As CHIP turns 20, a crisis looms

By the CDHP team

Saturday, August 5 marks the 20th anniversary of the Children’s Health Insurance Program (CHIP). This program has always been of particular importance to the Children’s Dental Health Project. In fact, it played a major role in why we started our work. And while there is much to celebrate about the impact of CHIP, the future of state CHIP programs is at risk. Federal funding for CHIP expires on September 30th and we believe this issue should be front and center on the minds and agendas of our elected officials.

CHIP has enjoyed bipartisan support since its inception — and for good reason. CHIP provides comprehensive coverage, including dental, for children from families who do not qualify for Medicaid but cannot afford private insurance options for their children. In 2016, more than 1 in 8 children in the U.S. were covered by CHIP. (For information on how many children are covered in each state, check here). Beginning in 2009, dental coverage has been a guaranteed part of CHIP programs.

Children covered by CHIP have access to the services they need to thrive. Research shows these children are more likely to have regular medical and dental providers, more likely to have regular check-ups, and they have fewer unmet needs than their uninsured peers. Since 2000, the percentage of children without dental coverage has been cut in half, with 89% of children benefitting from dental coverage as of 2014. A large portion of those beneficiaries receive their coverage through public programs like Medicaid and CHIP, which covered over 40% of American children in 2015.

We cannot allow this program to lapse or expire at this critical time.

CHIP’s limits on the cost-sharing components of coverage protect families from bearing the brunt of health care costs, particularly for children who experience chronic conditions. This allows parents and children to focus on the care they need, rather than worrying about the finances.

CHIP’s impact also extends beyond the doctor's and dentist’s office. Research shows “health insurance coverage for low-income children increases the rate of high school completion and college completion,” which in the long-term can help those children become more employable adults. And we know that oral health, in particular, is associated with being more employable.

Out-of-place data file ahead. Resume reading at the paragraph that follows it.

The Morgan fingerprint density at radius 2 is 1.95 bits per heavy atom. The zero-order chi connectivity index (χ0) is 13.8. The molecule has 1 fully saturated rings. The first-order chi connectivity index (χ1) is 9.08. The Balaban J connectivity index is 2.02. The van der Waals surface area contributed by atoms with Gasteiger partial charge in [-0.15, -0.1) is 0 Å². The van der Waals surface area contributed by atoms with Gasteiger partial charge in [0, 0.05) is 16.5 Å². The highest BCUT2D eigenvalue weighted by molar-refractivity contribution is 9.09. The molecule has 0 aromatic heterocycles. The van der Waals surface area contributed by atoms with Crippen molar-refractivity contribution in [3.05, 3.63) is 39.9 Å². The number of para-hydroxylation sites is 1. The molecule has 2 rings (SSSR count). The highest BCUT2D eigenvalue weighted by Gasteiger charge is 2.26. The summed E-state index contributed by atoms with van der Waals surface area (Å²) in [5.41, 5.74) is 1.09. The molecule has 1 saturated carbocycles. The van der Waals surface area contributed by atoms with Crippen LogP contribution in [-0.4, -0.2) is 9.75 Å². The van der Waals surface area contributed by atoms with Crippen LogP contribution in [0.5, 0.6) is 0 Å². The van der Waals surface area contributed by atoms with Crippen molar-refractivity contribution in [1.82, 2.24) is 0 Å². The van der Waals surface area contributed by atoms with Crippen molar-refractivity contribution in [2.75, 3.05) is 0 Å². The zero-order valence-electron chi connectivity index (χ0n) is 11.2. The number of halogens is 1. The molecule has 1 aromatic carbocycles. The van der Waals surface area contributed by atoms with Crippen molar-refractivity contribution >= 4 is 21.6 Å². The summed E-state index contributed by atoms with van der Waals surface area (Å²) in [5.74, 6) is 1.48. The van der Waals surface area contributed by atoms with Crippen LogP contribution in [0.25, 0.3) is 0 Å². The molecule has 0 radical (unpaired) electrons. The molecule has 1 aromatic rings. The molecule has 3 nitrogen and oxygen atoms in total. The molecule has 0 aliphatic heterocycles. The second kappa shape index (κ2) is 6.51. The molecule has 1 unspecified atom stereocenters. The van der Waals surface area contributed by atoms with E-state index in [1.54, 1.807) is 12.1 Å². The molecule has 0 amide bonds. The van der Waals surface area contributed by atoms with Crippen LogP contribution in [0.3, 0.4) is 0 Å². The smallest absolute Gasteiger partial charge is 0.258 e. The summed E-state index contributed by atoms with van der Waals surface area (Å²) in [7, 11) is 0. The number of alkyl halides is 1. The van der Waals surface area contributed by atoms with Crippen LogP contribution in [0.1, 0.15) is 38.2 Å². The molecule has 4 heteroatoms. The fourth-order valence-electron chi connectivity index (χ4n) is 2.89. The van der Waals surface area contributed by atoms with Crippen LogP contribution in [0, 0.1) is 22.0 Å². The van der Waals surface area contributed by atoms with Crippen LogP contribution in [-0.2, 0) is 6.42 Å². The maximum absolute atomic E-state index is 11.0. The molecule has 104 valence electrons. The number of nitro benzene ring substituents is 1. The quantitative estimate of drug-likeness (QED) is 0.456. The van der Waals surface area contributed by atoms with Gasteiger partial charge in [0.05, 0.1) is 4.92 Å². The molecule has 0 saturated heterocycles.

If Congress fails to act, federal funding for CHIP will expire at the end of September. Even more troubling, the President’s budget, released in May, proposes funding reductions for the program. These proposals would set limits that cut funding for families earning over 250% of the federal poverty line — rolling back the program in 24 states and the District of Columbia. Such a proposal would shift many children into private coverage options that are much more expensive and may not guarantee dental benefits.

Congress has yet to introduce legislation to finance CHIP or grant it a longer-term reauthorization despite clear recommendations from experts charged with advising legislators. Current projections show that without further funding, some states will start freezing programs or disenrolling children just a few months after that September date. This would leave children unsupported and, in many cases, uninsured.

Congress must work quickly to fund at least a five-year extension of the CHIP program. We cannot allow this program to lapse or expire at this critical time.

We encourage you to join the conversation and reach out to your members of Congress, governors, and state legislators. Tell them to support extending federal funding for CHIP and continue the progress our nation has made in the area of children’s coverage. For more information and resources, you can visit our Why Dental Coverage Matters Toolkit where we have a new CHIP fact sheet, informational webinars and graphics you can share on social media.

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Did you know?

Children with poor oral health were nearly 3x more likely to miss school due to dental pain.
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